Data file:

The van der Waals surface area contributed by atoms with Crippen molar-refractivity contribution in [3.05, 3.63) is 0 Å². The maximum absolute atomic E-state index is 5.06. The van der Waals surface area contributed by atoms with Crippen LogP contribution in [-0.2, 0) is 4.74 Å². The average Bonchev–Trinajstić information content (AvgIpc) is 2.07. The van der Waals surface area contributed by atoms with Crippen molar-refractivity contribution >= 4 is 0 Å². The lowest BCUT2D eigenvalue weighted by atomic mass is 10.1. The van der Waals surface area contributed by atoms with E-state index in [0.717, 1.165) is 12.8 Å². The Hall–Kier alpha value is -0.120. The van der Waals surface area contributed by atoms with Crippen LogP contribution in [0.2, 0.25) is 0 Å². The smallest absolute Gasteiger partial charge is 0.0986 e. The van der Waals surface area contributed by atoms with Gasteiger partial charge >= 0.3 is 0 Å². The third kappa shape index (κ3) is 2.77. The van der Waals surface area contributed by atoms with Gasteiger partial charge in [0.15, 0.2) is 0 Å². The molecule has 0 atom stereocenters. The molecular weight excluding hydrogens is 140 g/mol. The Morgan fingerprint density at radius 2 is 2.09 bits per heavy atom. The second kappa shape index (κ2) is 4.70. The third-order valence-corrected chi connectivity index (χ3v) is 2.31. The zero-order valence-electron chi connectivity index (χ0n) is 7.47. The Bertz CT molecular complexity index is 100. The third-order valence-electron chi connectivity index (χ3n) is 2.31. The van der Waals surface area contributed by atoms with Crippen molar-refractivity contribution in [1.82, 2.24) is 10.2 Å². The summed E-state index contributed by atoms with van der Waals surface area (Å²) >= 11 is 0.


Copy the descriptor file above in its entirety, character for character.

The van der Waals surface area contributed by atoms with Crippen molar-refractivity contribution in [3.05, 3.63) is 0 Å². The maximum absolute atomic E-state index is 5.06. The van der Waals surface area contributed by atoms with Crippen LogP contribution in [-0.2, 0) is 4.74 Å². The average Bonchev–Trinajstić information content (AvgIpc) is 2.07. The van der Waals surface area contributed by atoms with Crippen molar-refractivity contribution >= 4 is 0 Å². The lowest BCUT2D eigenvalue weighted by atomic mass is 10.1. The van der Waals surface area contributed by atoms with E-state index in [0.717, 1.165) is 12.8 Å². The Hall–Kier alpha value is -0.120. The van der Waals surface area contributed by atoms with Crippen LogP contribution in [0.2, 0.25) is 0 Å². The smallest absolute Gasteiger partial charge is 0.0986 e. The van der Waals surface area contributed by atoms with Gasteiger partial charge >= 0.3 is 0 Å². The third kappa shape index (κ3) is 2.77. The van der Waals surface area contributed by atoms with Gasteiger partial charge in [0.15, 0.2) is 0 Å². The molecule has 0 atom stereocenters. The molecular weight excluding hydrogens is 140 g/mol. The Morgan fingerprint density at radius 2 is 2.09 bits per heavy atom. The second kappa shape index (κ2) is 4.70. The third-order valence-corrected chi connectivity index (χ3v) is 2.31. The zero-order valence-electron chi connectivity index (χ0n) is 7.47. The Bertz CT molecular complexity index is 100. The third-order valence-electron chi connectivity index (χ3n) is 2.31. The van der Waals surface area contributed by atoms with Crippen molar-refractivity contribution in [1.82, 2.24) is 10.2 Å². The summed E-state index contributed by atoms with van der Waals surface area (Å²) >= 11 is 0.